China’s 2020 high-speed rail system (HSR) will span 30,000 kilometers when finished and link to 250 cities and regions. For travellers looking to visit tourist spots and landmarks across the colossal country, this means shaving off travel time.
There is a strong correlation between frequency of travel and the availability of transportation facilities, as well as between per-capita GDP. With the build out of China’s HSR, total length of highways and railways will reach 3.6 kilometers per thousand people, up 16% from today. Our China economics team forecasts an average of 12% nominal GDP growth in 2010-15, implying more than 90% growth in per-capita GDP within five years. Greater affordability of travel, the large size of China, and the country’s highly developed network of roads and transport will encourage Chinese travellers to take more domestic trips.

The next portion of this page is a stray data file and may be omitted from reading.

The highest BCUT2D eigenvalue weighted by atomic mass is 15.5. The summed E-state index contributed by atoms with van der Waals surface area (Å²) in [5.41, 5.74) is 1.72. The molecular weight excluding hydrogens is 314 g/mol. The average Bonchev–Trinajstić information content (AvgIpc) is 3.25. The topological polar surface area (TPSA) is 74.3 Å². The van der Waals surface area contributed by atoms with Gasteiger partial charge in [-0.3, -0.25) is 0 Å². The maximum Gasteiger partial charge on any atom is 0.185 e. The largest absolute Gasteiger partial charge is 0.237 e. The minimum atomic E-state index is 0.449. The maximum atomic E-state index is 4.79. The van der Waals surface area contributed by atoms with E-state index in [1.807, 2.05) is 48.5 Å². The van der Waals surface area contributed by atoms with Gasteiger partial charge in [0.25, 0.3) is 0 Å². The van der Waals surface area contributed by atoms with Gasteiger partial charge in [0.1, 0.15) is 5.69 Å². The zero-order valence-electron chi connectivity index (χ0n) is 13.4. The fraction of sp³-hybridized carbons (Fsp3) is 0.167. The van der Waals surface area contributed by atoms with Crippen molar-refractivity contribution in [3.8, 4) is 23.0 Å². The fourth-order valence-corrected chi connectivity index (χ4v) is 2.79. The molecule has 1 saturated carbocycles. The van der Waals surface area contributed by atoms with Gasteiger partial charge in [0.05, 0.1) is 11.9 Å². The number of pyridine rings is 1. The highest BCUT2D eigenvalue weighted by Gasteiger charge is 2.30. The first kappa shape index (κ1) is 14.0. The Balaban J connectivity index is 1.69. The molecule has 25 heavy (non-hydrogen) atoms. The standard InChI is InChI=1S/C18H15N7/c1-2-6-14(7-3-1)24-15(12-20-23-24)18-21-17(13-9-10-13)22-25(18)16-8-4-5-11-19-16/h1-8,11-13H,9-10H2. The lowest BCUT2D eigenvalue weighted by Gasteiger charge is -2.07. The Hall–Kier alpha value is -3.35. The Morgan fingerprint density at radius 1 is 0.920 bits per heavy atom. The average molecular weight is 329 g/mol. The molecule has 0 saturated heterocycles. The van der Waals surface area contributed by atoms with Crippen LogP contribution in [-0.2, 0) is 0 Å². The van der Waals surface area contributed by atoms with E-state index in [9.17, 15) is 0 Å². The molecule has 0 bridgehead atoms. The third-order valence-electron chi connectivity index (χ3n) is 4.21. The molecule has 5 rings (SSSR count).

Wuhan city serves as a perfect example of the relationship between the development HSR and increased leisure travel. Wuguang HSR, which connects big, major cities like Wuhan, Changsha, and Guangzhou, was opened in December 2009 and is now highly popular among leisure travellers. In the first half of 2010, Wuhan city saw total tourist volume and tourism revenue up 43% and 51% year over year.
Here’s a map from Morgan Stanley of the World Heritage Sites that the HSR will link to:
[credit provider=”Morgan Stanley”]